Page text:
I am curious what you are quoting from? Goldstein and Dillon? Or Prange?
Yes, there is evidence Genda tried to get a third strike inserted in the plan and then argued for it again on the day, but no such strike was incorporated into the plan.
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Dogsofwar
Franklinville
NJ USA
Posts: 12

The Battle of Midway 1942: Told from the Japanese Perspective
Posted on: 7/27/2019 8:08:12 AM

I got the quote from Wikipedia, but it is mentioned numerous times online and in books.
And yes, I DID say the third wave was not in their original plans.
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RichTO90
Bremerton
WA USA
Posts: 508

The Battle of Midway 1942: Told from the Japanese Perspective
Posted on: 7/27/2019 12:00:42 PM

Quote:
I got the quote from Wikipedia, but it is mentioned numerous times online and in books.


The Wiki article references Harry Gailey's 1997 work, which is a one-volume history of the entire Pacific War rather than a detailed examination of the attack, as evidence that "Fuchida and Genda urged Nagumo" to execute a third wave attack. However, the actual evidence for them doing so or for just how detailed the argument was remains weak. Fuchida's memoirs are notoriously unreliable, but Genda did state he tried to get Nagumo to stay long enough in Hawaiian waters to execute more attacks. Whether they argued together or at different times is unclear, but it is clear that Nagumo refused.

Quote:
And yes, I DID say the third wave was not in their original plans.


And so did I, but after reviewing my old material on the attack I realized that is in fact not quite true. Genda's original plan included additional attacks on the base facilities as well as an invasion force, but both were initially rejected. After much urging, Genda did get Nagumo to insert into the attack order:

"Immediately after the return of the first and second attack units [the “waves” constituting the first attack], preparations for the next attack will be completed. at this time, carrier attack planes capable of carrying torpedoes will be armed with such as long as the supply lasts. If the destruction of enemy land-based air strength progress-es favorably, repeated attacks will be made immediately and thus decisive results will be achieved."

However, it is clear that Nagumo only intended to attack until the result he and Yamamoto desired, the destruction of a significant part of the battle line, was achieved. When the second wave landed and reported the loss of at least two or more battleships and damage to others, Nagumo ordered the return to Japan and by doglegging north and west, so taking them away from any chance of an attack the next day.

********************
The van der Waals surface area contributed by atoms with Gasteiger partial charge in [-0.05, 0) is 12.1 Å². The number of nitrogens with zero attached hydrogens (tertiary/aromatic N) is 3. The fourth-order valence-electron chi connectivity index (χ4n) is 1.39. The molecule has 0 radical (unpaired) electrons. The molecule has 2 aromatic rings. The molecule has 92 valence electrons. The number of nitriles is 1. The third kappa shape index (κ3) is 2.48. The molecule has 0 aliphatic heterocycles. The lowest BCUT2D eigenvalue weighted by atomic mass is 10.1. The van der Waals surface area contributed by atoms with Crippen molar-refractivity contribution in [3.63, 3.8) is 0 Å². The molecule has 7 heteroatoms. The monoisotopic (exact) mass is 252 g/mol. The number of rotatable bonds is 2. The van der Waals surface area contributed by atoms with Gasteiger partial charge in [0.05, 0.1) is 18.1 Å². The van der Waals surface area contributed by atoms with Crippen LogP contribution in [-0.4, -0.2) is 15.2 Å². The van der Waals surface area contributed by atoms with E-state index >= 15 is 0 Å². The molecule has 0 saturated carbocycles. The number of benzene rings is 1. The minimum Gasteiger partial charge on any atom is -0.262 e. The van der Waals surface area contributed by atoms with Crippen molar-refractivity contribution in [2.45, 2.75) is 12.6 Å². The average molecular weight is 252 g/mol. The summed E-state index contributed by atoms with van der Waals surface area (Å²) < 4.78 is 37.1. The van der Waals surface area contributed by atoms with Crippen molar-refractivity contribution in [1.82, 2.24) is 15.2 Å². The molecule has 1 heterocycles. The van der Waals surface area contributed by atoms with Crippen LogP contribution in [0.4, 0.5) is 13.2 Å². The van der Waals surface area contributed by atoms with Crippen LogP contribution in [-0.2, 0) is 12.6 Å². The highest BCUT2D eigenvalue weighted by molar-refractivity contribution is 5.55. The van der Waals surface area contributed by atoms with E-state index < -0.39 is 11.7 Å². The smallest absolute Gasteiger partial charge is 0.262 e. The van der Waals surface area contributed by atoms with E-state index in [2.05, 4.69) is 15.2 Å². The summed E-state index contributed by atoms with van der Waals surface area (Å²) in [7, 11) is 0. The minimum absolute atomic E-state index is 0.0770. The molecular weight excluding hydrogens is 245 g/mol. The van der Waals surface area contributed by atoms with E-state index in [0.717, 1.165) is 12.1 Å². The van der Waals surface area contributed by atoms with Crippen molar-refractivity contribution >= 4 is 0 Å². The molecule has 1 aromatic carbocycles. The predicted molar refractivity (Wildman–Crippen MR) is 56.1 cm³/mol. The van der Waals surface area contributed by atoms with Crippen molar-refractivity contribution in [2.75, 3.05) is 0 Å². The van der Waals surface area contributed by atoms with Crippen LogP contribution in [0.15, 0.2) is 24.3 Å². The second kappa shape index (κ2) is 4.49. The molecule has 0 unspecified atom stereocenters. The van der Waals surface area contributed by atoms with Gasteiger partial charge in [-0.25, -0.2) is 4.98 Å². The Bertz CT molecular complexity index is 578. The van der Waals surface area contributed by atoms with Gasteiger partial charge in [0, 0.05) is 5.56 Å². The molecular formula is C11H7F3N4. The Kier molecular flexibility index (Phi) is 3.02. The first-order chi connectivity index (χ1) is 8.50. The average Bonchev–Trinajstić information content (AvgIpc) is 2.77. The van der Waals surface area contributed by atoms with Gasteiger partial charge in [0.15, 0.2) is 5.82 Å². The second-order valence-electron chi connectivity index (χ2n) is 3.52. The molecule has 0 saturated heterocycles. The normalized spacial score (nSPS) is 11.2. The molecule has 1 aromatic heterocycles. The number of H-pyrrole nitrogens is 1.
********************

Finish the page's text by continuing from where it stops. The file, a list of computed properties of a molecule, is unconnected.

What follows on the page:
Significantly, Genda and others attest that it was impossible in any case to execute a third wave attack on 7 December, given the seas were too rough by that point. Given they remained rough for at least two more days, Genda's plan to execute attacks during the withdrawal could not have happened either. Finally, Genda never planned on attacking the oil tank farms, apparently believing them to extensive and dispersed to be worthwhile. He envisioned hitting the repair yards, machine shops, and the like, although given none of the pilots charts indicated where those were that would have been problematic.
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Dogsofwar
Franklinville
NJ USA
Posts: 12

The Battle of Midway 1942: Told from the Japanese Perspective
Posted on: 7/29/2019 4:55:43 AM

Thank you for clarifying that. Like I tell the wife, you learn something new every day.
Where in Franklinville are you from? I'm on Porchtown Road.
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RichTO90
Bremerton
WA USA
Posts: 508

The Battle of Midway 1942: Told from the Japanese Perspective
Posted on: 7/29/2019 10:18:49 AM

Quote:
Thank you for clarifying that. Like I tell the wife, you learn something new every day.
Where in Franklinville are you from? I'm on Porchtown Road.


I'm not? The software change apparently decided to make my profile a mirror of yours, probably since my first reply since the change was a reply to yours?
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Brian Williams
Atlanta
GA USA
Posts: 668

The Battle of Midway 1942: Told from the Japanese Perspective
Posted on: 7/29/2019 1:11:02 PM

Quote:

I'm not? The software change apparently decided to make my profile a mirror of yours, probably since my first reply since the change was a reply to yours?

That's strange. I can't seem to replicate it.
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RichTO90
Bremerton
WA USA
Posts: 508

The Battle of Midway 1942: Told from the Japanese Perspective
Posted on: 7/29/2019 3:38:55 PM

It is strange...I didn't even notice it until it was pointed out and then I had to go in and correct it on my profile.